Author Topic: Is a Basquiat Painting Really Worth $16 Million?  (Read 1149 times)

Offline imchills

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Is a Basquiat Painting Really Worth $16 Million?
« on: June 03, 2016, 08:22:55 pm »
This week in the magazine, Adam Davidson examines what’s really driving some art prices to record highs. In part, it’s because “the value of any artist’s work is determined by an insider world of cultural arbiters who coordinate with one another,” Davidson writes.

Sergey Skaterschikov, an art-market analyst Davidson consulted, has spent years studying how insiders shape the market — one “completely based on manipulation,” he told me. A case in point, he said, is the surge in demand for the works of Jean-Michel Basquiat.

“What happened is auctions and dealers succeeded in convincing collectors that Basquiat is a Warhol proxy, a peer to Warhol with a discount,” he said. These insiders used research, catalogs and special exhibitions to advance their arguments; the more demand they generated for Basquiat, the more money they could devote to promotional materials. “They all have a vested interest to keep the story going,” Skaterschikov said.

That’s one reason Basquiat’s art has been hunted so aggressively over the last six years. One of his paintings, optimistically estimated to be worth $12 million, recently sold at auction for $16 million. As Skaterschikov put it, “In this market, perception is reality.”

Offline Battle

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Re: Is a Basquiat Painting Really Worth $16 Million?
« Reply #1 on: March 27, 2021, 11:09:56 am »
Saturday, 27th March Twenty One
Jean-Michel Basquiat’s ‘Warrior’ painting auctioned for $41.9 million
by Ny Magee

A 1982 Jean-Michel Basquiat painting titled “Warrior” sold for $41.9 million on Tuesday at Christie’s auction house in Hong Kong.

Estimated at $31 million, the painting is said to speak to the struggles of Black men in white society.

The “Warrior” piece leads a week of 20th- and 21st-century live-streamed auctions at Christie’s and Sotheby’s.

The work, which attracted three bidders, sold to an anonymous buyer on March 23rd, the New York Times reports.

In 2017, Basquiat’s “Untitled” artwork sold at Sotheby’s New York to Japanese billionaire collector Yusaku Maezawaw, who reportedly paid $110 million for the piece.

“Basquiat is one of the strongest markets coming out of the pandemic,” said art dealer Christophe van de Weghe.

“It’s worldwide. You can sell Basquiat, like Picasso, to someone in India or Kazakhstan or Mexico. You can have a 28-year-old spending millions on Basquiat and you can have a guy who is 85. He appeals to all kinds of people, from rappers to hedge-fund guys.’’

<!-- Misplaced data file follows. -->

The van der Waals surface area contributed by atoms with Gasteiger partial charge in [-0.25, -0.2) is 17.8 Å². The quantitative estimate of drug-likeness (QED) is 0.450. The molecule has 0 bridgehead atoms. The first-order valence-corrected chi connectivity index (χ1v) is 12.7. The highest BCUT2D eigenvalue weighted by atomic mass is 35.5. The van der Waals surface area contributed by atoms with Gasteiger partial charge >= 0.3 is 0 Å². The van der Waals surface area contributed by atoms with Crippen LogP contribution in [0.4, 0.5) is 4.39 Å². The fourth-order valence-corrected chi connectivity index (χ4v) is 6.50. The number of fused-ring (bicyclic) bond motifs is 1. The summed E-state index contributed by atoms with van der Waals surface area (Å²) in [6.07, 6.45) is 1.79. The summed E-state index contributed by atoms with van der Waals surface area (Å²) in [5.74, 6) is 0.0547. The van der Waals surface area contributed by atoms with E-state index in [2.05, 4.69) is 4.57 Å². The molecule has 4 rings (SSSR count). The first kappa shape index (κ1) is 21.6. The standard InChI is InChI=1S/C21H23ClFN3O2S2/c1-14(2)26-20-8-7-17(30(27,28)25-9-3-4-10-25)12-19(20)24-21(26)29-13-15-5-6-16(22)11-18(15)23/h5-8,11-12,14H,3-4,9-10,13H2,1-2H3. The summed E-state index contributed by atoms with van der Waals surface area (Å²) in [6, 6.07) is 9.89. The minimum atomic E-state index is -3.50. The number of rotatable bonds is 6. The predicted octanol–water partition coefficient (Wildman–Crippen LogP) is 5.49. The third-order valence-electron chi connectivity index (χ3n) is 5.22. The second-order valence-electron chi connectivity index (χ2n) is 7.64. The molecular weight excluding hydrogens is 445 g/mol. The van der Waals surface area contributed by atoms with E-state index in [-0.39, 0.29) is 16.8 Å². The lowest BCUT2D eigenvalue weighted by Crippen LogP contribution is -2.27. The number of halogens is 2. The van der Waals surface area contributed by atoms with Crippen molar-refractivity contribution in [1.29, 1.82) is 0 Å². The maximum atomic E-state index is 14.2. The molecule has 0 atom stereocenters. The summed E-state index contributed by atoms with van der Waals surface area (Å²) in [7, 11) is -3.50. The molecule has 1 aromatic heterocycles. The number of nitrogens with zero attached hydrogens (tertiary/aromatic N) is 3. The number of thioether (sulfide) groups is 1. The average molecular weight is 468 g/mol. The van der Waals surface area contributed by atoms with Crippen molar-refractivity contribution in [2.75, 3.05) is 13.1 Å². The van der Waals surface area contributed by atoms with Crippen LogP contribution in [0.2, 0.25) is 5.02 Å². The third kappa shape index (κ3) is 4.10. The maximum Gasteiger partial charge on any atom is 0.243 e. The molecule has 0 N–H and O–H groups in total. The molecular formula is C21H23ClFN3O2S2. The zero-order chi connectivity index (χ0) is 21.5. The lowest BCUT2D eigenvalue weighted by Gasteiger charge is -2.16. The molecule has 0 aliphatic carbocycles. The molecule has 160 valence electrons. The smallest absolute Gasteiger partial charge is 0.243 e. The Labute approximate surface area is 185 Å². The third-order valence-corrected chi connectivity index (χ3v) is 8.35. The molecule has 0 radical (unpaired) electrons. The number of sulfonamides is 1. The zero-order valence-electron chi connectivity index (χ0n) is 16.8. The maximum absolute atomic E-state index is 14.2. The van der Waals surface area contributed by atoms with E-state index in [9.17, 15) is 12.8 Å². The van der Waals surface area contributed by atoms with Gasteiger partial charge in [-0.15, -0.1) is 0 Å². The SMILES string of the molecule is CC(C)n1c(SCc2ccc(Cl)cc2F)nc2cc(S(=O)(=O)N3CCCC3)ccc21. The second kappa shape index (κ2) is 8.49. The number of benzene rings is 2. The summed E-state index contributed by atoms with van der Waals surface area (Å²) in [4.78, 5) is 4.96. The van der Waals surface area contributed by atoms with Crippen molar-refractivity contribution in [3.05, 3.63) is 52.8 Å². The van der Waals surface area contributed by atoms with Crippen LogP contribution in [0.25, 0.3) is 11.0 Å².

As theGRIO reported, Jean-Michel Basquiat’s untimely death in 1988 has not ended the reverence that art collectors have for his work.

His paintings are often covered in words and doodles.

The acclaimed artist signed some paintings with a crown, others with his graffiti alter ego SAMO — but relatively few with his full name.

The son of a Haitian father and Puerto Rican mother, Brooklyn-raised Basquiat developed a vibrant style influenced by Picasso and the Abstract Expressionists as well as by the work of street graffiti artists.

His works celebrate icons of Black culture, from athletes like Muhammad Ali and Hank Aaron to musicians like Miles Davis and Charlie Parker, and often allude to the legacy of slavery and colonialism.

Basquiat’s reputation has soared since his death from a drug overdose at the age of 27.

“Untitled” sold for $14.6 million at Sotheby’s in 2007 before the resale ten years later to Maezawaw, and “Untitled (Boxer)” sold for $13.5 million in New York in 2008.

Diego Cortez, the curator who was instrumental in launching the career of Basquiat, previously described the late artist as “very extreme and completely absorbed in his work.

Speaking to the 200%, Cortez added, “He had a short, but full working career in terms of an evolution of his work until his death.

You see all these different periods and styles that would normally take place over 30 or 40 years of an artist’s life but with him it was just in seven or eight years.”

When asked if Basquiat did enough in addressing slavery, colonialism, racism in his work, Cortez replied,

“Yes and no.”

“On one level he was apolitical; he wasn’t that involved in politics or talking about politics. He was basically focusing on his visual discoveries,” he continued.

“There is political subject matter in his work, of course, but there is a complete lexicon in his work – the whole kitchen sink. There is an affinity with Black culture obviously but he was also very interested in European and all world cultures.”

Cortez, added, “He was at ease in the art world at a time when it was predominately white. He helped alter that demographic. That also excited me.”